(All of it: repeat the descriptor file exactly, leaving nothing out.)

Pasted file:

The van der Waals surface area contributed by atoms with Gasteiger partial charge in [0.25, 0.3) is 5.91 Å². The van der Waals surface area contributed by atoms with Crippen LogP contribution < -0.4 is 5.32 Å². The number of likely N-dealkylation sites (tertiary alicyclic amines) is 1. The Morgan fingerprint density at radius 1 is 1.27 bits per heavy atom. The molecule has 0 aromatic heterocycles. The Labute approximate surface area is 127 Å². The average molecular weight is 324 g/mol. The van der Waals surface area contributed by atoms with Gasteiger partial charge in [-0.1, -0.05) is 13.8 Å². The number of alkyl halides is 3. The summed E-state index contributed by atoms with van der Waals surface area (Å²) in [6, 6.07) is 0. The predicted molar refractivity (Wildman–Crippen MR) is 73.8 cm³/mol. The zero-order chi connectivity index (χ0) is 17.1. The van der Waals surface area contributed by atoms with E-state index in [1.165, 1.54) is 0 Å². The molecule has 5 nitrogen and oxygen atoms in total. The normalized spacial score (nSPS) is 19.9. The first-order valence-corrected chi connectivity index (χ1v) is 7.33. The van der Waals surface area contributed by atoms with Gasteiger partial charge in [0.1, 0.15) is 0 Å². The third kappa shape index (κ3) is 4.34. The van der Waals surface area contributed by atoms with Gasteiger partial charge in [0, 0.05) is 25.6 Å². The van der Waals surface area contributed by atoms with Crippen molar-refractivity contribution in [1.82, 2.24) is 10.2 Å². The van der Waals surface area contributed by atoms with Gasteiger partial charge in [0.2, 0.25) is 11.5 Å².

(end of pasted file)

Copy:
The van der Waals surface area contributed by atoms with Gasteiger partial charge in [0.25, 0.3) is 5.91 Å². The van der Waals surface area contributed by atoms with Crippen LogP contribution < -0.4 is 5.32 Å². The number of likely N-dealkylation sites (tertiary alicyclic amines) is 1. The Morgan fingerprint density at radius 1 is 1.27 bits per heavy atom. The molecule has 0 aromatic heterocycles. The Labute approximate surface area is 127 Å². The average molecular weight is 324 g/mol. The van der Waals surface area contributed by atoms with Gasteiger partial charge in [-0.1, -0.05) is 13.8 Å². The number of alkyl halides is 3. The summed E-state index contributed by atoms with van der Waals surface area (Å²) in [6, 6.07) is 0. The predicted molar refractivity (Wildman–Crippen MR) is 73.8 cm³/mol. The zero-order chi connectivity index (χ0) is 17.1. The van der Waals surface area contributed by atoms with E-state index in [1.165, 1.54) is 0 Å². The molecule has 5 nitrogen and oxygen atoms in total. The normalized spacial score (nSPS) is 19.9. The first-order valence-corrected chi connectivity index (χ1v) is 7.33. The van der Waals surface area contributed by atoms with Gasteiger partial charge in [0.1, 0.15) is 0 Å². The third kappa shape index (κ3) is 4.34. The van der Waals surface area contributed by atoms with Gasteiger partial charge in [0, 0.05) is 25.6 Å². The van der Waals surface area contributed by atoms with Crippen molar-refractivity contribution in [1.82, 2.24) is 10.2 Å². The van der Waals surface area contributed by atoms with Gasteiger partial charge in [0.2, 0.25) is 11.5 Å².